Because PKR plays a key role in L. (L.) amazonensis infection [20, 22], we decided to test whether PKR was activated and required for the enhancement of parasite growth due to Phlebovirus coinfection. Pharmacological inhibition of PKR reduced the enhanced infection promoted by ICOV coinfection (Fig 2A). This result was further corroborated in coinfected DN-PKR (dominant-negative PKR) macrophages (Fig 2B). These results show that PKR activation is required for the enhancement of L. (L.) amazonensis infection in the Phlebovirus coinfection model.

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Fig 2. The double-stranded RNA sensor PKR is activated in response to Icoaraci infection and is required for the potentiation of Leishmania (L.) amazonensis infection.

Peritoneal macrophages from wild-type C57BL/6 pretreated with PKR inhibitor CAS-608512-97-6 (A) or RAW-bla and RAW-DN-PKR cells (B) were infected with Icoaraci virus at a MOI of 1 for 1 h, followed by infection with stationary-phase promastigotes of L. (L.) amazonensis at a ratio of 5 parasites/cell for 48 h. One hundred Giemsa-stained cells were inspected, and the infection index was calculated (percentage of infected macrophages multiplied by average number of amastigotes per macrophage). (C—G) Protein extracts from Icoaraci-infected, (D) L. (L.) amazonensis or coinfected macrophages were submitted to Western Blot analysis using anti-phosphoPKR, anti-PKR, anti-phosphoeIF2-α, anti-eIF2-α or anti-β-actin (endogenous control) antibodies, as depicted in the figure. Densitometric analysis of the blots for phosphor-PKR and total PKR (E—F) or phospho-eIF2-α and eIF2-α total (H) was performed. (I) qPCR analysis for IL-10 expression was performed with the RNA obtained 4 h after L. (L.) amazonensis-, Icoaraci- or Icoaraci/L. (L.) amazonensis-infection. The western blot images are representative of three independent experiments. Asterisks indicate significant differences between groups by ANOVA, with * p <0.05; ** p <0.0017; *** p <0.0001 (n = 3).

https://doi.org/10.1371/journal.pntd.0007500.g002

The NSs protein (non-structural protein encoded in the S-segment), is considered the main virulence factor for Bunyavirus, and it plays an important role in evasion of innate immunity of the host. It has been reported that NSs of RVFV induces the degradation of PKR via the proteasome as an evasion of the host antiviral response [33, 34]. We decided to investigate whether Icoaraci infection would modulate PKR signaling. Western blot assays show that Icoaraci infection, in fact, activates PKR in macrophages after 4 h of infection. In addition, PKR levels were increased both at 4 h and at 24 h postinfection (Fig 2C), as shown by densitometry (Fig 2E), indicating that, unlike RVFV and TOSV and similar to Sandfly Fever Sicilian virus (SFSV), ICOV is not able to degrade PKR. Importantly, the infection by L. (L.) amazonensis induced PKR phosphorylation in macrophages 30 minutes postinfection (Fig 2D). This induction was inversely proportional to the time of infection. However, 4 h after coinfection, we observed the rescue of phosphorylated PKR levels induced in response to ICOV. Moreover, total PKR levels were increased in response to coinfection after 24 h, indicating a possible synergism between L. (L.) amazonensis and ICOV, as shown by densitometry (Fig 2F). The activation of PKR was confirmed by the detection of phosphorylated eIF2-α, a well-characterized PKR substrate (Fig 2G). The increase in eIF2-α levels was observed only 4 h after infection and was not altered 24 h postinfection, as shown by densitometry (Fig 2H). These results indicate that ICOV induces and sustains PKR activation during coinfection with L. (L.) amazonensis.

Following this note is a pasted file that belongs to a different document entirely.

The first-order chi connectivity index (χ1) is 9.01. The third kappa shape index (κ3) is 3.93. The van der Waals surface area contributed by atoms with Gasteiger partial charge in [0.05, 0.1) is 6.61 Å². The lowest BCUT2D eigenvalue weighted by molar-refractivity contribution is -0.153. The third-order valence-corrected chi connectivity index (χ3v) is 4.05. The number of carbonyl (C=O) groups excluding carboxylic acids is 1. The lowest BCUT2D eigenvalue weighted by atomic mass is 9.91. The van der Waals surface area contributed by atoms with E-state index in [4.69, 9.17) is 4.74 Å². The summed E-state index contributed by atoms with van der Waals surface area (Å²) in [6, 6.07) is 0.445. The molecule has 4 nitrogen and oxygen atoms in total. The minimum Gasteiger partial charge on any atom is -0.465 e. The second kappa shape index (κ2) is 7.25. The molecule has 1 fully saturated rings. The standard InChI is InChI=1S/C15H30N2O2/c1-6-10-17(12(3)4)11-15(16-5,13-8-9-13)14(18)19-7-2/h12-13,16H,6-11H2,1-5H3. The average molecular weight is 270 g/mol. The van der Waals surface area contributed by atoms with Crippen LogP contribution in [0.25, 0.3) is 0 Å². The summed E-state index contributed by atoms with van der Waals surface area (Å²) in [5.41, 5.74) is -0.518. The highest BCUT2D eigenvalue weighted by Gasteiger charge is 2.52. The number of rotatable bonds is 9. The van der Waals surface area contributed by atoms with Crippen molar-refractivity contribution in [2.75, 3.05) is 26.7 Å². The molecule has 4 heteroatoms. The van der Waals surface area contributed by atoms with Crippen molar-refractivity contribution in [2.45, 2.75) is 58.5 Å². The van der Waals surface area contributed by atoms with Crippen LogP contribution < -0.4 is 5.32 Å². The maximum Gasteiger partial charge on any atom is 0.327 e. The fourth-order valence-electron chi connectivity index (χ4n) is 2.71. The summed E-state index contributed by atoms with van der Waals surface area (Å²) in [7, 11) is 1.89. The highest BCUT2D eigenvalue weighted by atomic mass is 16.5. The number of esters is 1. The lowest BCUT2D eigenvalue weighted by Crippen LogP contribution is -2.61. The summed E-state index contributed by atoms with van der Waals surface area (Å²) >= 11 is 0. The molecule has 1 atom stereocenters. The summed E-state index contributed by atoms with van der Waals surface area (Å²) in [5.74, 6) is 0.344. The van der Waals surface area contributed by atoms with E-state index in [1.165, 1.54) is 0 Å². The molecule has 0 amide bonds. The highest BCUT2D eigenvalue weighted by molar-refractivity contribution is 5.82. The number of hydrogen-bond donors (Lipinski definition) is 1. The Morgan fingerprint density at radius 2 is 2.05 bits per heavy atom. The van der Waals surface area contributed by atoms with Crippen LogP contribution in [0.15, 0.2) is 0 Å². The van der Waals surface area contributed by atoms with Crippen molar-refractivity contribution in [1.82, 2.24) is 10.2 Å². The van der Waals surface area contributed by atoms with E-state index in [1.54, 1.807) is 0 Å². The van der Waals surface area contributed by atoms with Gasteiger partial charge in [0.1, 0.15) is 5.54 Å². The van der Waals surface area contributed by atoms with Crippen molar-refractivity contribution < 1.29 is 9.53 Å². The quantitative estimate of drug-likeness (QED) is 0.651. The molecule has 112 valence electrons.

Interleukin-10 expression is induced due to PKR activation and is associated with diminished leishmanicidal mechanisms in infected macrophages [20]. Thus, we decided to investigate whether the exacerbation of L. (L.) amazonensis infection promoted by ICOV was associated with increased IL-10 expression. Fig 2I shows that IL-10 expression was enhanced in the coinfection condition compared to single infection by Leishmania or ICOV.

Altogether, this set of results support the notion that ICOV sustains PKR activation, leading to high levels of IL-10 and indicating possible synergism between L. (L.) amazonensis and ICOV.

Icoaraci virus infection activates the type I IFN signaling pathway, favoring L. (L.) amazonensis infection

The importance of IFNβ in exacerbating ICOV-induced L. (L.) amazonensis infection was analyzed using macrophages from 129Sv/Ev mice and knockouts for the type I IFN receptor (IFNAR-/-). As expected, we observed a significant reduction in the infection index of L. (L.) amazonensis in IFNAR-/- macrophages compared to WT macrophages. The exacerbation of L. (L.) amazonensis infection by ICOV was also reduced by the absence of the IFNA receptor (Fig 3A). In addition, we observed that both the percentage of infected macrophages (Fig 3B) and the increase in the number of parasites per cell (Fig 3C) were dependent on the type I IFN pathway. We observed increased infection index during coinfection when compared to L. (L.) amazonensis infection (S2A Fig). The percentage of infected macrophage (S2B Fig) and the number of parasites per cell (S2C Fig) were also increased in response to ICOV infection.

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Fig 3. The Type I IFN signaling pathway is required for the enhancement of Icoaraci virus-induced infection.